Toshio Suzuki Toshio Suzuki

The films of Hayao Miyazaki and Isao Takahata, Studio Ghibli’s founding directors, are well known. The achievements of Toshio Suzuki, the third man who has steered the storied studio from day one, are harder to pin down. That is partly because they’re so disparate: he has served as Ghibli’s managing director and president, produced most of its films, orchestrated their marketing campaigns, promoted them through his charismatic media appearances, and more.

His route to Ghibli, however, ran through publishing. Throughout the 1980s, Suzuki was an editor at the influential Animage, Japan’s first dedicated animation magazine aimed at the general reader. He championed the works of Miyazaki and Takahata in its pages and came to know the men well in the process, eventually co-founding Ghibli with them in the middle of that decade.

Animage and Suzuki are the joint subjects of an exhibition coming to Japan this spring. “Animage and Ghibli — The Work of Toshio Suzuki: It Began with One Magazine” will trace Suzuki’s career through his time at the magazine, which played a key role in fomenting an anime fandom in Japan through its coverage of Miyazaki and Takahata, but also other epochal works like Space Battleship Yamato and Mobile Suit Gundam.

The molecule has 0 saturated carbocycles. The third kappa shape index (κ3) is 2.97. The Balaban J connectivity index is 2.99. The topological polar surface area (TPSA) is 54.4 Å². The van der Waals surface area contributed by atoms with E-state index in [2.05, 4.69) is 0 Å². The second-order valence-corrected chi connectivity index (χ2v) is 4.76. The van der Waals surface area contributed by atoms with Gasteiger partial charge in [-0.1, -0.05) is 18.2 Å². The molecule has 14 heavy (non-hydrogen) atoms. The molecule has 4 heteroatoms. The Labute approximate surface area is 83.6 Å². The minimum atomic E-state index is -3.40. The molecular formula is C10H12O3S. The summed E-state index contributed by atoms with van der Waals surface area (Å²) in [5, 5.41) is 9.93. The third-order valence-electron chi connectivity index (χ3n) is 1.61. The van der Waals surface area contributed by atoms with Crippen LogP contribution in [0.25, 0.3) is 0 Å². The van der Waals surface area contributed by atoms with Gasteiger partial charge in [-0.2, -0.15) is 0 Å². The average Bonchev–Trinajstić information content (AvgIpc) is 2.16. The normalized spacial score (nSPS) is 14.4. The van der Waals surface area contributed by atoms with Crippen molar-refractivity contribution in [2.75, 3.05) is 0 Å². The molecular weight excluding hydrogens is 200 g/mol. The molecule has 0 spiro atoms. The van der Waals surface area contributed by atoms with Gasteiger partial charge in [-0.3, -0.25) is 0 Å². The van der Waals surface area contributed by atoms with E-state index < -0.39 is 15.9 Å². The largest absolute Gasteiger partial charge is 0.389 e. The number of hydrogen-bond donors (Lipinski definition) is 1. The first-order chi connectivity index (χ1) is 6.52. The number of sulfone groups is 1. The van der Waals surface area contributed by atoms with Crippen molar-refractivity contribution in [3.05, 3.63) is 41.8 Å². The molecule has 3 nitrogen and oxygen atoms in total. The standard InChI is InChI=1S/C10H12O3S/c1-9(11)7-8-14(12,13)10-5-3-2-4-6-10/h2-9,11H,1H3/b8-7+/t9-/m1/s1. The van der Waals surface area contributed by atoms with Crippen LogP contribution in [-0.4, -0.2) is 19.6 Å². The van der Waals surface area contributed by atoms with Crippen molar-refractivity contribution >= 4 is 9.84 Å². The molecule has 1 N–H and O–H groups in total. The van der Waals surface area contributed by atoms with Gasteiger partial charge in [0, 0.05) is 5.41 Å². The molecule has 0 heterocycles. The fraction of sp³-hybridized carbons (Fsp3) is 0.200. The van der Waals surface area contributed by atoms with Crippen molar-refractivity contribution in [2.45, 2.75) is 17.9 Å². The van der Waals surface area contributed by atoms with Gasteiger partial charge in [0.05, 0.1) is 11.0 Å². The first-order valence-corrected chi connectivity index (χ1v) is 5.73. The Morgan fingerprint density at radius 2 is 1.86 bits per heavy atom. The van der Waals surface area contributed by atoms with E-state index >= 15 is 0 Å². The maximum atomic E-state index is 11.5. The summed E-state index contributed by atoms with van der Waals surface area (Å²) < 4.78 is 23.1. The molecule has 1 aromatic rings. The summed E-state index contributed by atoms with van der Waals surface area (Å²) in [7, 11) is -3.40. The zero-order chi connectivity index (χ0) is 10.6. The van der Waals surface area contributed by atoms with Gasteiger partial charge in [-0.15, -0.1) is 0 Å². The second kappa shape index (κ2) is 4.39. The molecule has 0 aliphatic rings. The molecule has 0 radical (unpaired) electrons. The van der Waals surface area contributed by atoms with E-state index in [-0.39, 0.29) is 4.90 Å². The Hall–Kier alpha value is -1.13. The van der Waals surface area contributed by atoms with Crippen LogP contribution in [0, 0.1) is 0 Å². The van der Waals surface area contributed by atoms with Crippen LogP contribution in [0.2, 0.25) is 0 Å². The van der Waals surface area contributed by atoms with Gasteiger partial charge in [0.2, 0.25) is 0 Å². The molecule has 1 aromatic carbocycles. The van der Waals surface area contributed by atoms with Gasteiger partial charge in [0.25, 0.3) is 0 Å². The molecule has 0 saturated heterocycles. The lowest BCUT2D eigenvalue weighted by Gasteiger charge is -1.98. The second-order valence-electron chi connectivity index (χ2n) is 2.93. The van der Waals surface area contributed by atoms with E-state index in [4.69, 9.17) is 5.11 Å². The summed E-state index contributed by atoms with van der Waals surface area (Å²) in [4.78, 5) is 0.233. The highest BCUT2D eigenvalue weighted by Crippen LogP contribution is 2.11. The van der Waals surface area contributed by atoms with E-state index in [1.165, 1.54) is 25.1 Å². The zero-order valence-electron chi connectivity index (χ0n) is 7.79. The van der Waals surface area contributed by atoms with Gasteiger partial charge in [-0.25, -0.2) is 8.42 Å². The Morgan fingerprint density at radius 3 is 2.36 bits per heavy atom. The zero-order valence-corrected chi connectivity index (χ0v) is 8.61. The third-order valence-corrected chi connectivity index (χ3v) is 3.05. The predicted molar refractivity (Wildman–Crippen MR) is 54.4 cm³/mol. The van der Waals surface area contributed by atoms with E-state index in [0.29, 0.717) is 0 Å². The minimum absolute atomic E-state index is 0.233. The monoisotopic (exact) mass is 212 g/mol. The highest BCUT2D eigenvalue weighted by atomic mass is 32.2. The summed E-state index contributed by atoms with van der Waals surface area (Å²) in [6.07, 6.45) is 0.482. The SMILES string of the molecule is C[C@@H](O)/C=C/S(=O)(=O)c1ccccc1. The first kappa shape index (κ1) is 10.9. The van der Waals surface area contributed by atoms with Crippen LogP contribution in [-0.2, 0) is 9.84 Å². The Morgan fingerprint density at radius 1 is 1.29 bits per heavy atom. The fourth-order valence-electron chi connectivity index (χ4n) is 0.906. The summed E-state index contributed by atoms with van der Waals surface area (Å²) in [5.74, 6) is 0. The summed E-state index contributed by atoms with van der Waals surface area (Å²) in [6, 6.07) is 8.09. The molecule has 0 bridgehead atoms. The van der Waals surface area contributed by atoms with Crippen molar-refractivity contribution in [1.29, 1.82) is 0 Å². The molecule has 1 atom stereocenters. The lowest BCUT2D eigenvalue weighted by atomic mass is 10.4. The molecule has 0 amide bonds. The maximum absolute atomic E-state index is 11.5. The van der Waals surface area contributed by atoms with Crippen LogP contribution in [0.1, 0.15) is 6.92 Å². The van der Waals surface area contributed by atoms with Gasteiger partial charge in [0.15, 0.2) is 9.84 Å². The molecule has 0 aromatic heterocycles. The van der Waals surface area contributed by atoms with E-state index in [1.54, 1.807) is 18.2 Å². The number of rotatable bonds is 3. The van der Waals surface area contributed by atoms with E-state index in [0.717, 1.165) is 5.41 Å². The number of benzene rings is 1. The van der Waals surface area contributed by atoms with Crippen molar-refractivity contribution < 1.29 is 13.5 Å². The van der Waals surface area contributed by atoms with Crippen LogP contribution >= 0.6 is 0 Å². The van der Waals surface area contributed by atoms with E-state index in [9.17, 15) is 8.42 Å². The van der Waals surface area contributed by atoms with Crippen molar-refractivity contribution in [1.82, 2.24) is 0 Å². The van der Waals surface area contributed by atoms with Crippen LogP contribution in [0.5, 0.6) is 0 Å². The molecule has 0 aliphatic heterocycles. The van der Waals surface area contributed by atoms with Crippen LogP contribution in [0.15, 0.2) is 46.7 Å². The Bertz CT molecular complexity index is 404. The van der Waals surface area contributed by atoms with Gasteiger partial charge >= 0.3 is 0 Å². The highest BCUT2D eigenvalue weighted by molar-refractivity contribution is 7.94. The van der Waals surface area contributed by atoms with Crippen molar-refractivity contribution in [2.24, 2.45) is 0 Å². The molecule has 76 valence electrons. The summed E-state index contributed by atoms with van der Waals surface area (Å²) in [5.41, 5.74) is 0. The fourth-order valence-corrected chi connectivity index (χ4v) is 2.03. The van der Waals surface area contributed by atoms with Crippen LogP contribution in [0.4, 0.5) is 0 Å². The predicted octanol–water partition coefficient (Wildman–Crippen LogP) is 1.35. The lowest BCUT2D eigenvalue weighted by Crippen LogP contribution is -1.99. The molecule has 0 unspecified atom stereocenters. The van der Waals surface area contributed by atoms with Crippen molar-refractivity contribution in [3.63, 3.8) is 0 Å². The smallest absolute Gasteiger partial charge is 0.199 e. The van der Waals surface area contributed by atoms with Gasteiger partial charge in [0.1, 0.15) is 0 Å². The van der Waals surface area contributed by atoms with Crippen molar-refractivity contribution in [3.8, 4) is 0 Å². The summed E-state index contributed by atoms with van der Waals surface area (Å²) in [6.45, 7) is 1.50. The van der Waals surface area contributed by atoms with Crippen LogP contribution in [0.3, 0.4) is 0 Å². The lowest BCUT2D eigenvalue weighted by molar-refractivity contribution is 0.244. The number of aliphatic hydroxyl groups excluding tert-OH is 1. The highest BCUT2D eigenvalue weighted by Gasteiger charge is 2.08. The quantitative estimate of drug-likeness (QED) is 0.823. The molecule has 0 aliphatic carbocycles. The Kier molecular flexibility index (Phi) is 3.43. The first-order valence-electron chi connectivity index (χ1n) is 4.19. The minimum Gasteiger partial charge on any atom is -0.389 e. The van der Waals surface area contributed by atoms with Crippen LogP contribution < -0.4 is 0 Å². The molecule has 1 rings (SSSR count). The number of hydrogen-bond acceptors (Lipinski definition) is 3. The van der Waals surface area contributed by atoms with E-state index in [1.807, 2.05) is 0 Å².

Animage, Nausicaa
Miyazaki’s manga “Nausicaä of the Valley of the Wind,” on which his film of the same name is based, was first serialized in “Animage.” © 1984 Studio Ghibli

The exhibition will also cover Suzuki’s time at Ghibli, which he joined as a full-time producer in 1989 (having moonlighted there as a behind-the-scenes fixer for some years). It will look at how his methods as a producer developed out of his work as an editor, and consider his and Animage’s influence on Japanese culture and world animation.

When Suzuki was hired in 1978 to edit the inaugural issue of Animage, he knew so little about animation that he had to be schooled in the basics by a bunch of high-school girls. Today, he is the most successful producer in anime history, and remains central to Ghibli’s operations. (He most recently produced Goro Miyazaki’s Earwig and the Witch, which will be released in the U.S. next month.)

Suzuki’s career is fascinating, and has already been widely documented and mythologized in Japanese. It is less well known outside Japan; with the exception of Mixing Work with Pleasure: My Life at Studio Ghibli, none of his many books have been translated into English. How nice it would be if something of this exhibition — even a catalogue — made it to the U.S.

Animage and Ghibli — The Work of Toshio Suzuki: It Began with One Magazine” runs at Matsuya Ginza in Tokyo from April 15 to May 5. It will transfer to the city of Ishinomaki in the summer, then travel around Japan. More information (in Japanese) can be found on the Animage website.

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